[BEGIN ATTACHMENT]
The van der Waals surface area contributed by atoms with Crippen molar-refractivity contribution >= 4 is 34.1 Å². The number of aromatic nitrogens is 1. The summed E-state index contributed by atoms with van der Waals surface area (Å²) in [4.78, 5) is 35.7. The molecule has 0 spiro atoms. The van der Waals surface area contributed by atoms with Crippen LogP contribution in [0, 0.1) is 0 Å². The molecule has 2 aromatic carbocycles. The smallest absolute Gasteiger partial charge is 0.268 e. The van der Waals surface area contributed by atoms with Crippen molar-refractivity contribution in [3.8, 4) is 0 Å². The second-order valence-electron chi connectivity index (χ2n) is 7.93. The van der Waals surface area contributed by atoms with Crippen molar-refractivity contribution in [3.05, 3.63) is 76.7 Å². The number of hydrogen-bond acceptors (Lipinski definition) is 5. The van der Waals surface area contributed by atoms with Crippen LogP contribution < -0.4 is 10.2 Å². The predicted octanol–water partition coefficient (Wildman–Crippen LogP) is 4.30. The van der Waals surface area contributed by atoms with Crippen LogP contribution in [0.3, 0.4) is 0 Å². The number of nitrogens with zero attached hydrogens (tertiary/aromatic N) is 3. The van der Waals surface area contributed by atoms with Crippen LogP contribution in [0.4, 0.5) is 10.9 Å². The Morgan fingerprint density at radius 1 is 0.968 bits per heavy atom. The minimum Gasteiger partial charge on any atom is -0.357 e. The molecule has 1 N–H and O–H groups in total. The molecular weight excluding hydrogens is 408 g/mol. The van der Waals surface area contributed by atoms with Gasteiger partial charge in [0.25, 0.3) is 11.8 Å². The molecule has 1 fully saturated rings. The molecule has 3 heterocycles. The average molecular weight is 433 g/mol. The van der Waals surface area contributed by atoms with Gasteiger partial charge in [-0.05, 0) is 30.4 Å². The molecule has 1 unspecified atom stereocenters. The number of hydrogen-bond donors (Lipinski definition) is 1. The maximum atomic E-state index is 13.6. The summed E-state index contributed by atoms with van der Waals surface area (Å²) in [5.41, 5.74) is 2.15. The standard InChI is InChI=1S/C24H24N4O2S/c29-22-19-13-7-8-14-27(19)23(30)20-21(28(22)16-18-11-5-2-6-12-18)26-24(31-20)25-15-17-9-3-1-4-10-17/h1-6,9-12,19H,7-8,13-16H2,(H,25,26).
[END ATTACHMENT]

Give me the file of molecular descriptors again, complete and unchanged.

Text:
The van der Waals surface area contributed by atoms with Crippen molar-refractivity contribution >= 4 is 34.1 Å². The number of aromatic nitrogens is 1. The summed E-state index contributed by atoms with van der Waals surface area (Å²) in [4.78, 5) is 35.7. The molecule has 0 spiro atoms. The van der Waals surface area contributed by atoms with Crippen LogP contribution in [0, 0.1) is 0 Å². The molecule has 2 aromatic carbocycles. The smallest absolute Gasteiger partial charge is 0.268 e. The van der Waals surface area contributed by atoms with Crippen molar-refractivity contribution in [3.8, 4) is 0 Å². The second-order valence-electron chi connectivity index (χ2n) is 7.93. The van der Waals surface area contributed by atoms with Crippen molar-refractivity contribution in [3.05, 3.63) is 76.7 Å². The number of hydrogen-bond acceptors (Lipinski definition) is 5. The van der Waals surface area contributed by atoms with Crippen LogP contribution < -0.4 is 10.2 Å². The predicted octanol–water partition coefficient (Wildman–Crippen LogP) is 4.30. The van der Waals surface area contributed by atoms with Crippen LogP contribution in [0.3, 0.4) is 0 Å². The number of nitrogens with zero attached hydrogens (tertiary/aromatic N) is 3. The van der Waals surface area contributed by atoms with Crippen LogP contribution in [0.4, 0.5) is 10.9 Å². The Morgan fingerprint density at radius 1 is 0.968 bits per heavy atom. The minimum Gasteiger partial charge on any atom is -0.357 e. The molecule has 1 N–H and O–H groups in total. The molecular weight excluding hydrogens is 408 g/mol. The van der Waals surface area contributed by atoms with Gasteiger partial charge in [0.25, 0.3) is 11.8 Å². The molecule has 1 fully saturated rings. The molecule has 3 heterocycles. The average molecular weight is 433 g/mol. The van der Waals surface area contributed by atoms with Gasteiger partial charge in [-0.05, 0) is 30.4 Å². The molecule has 1 unspecified atom stereocenters. The number of hydrogen-bond donors (Lipinski definition) is 1. The maximum atomic E-state index is 13.6. The summed E-state index contributed by atoms with van der Waals surface area (Å²) in [5.41, 5.74) is 2.15. The standard InChI is InChI=1S/C24H24N4O2S/c29-22-19-13-7-8-14-27(19)23(30)20-21(28(22)16-18-11-5-2-6-12-18)26-24(31-20)25-15-17-9-3-1-4-10-17/h1-6,9-12,19H,7-8,13-16H2,(H,25,26).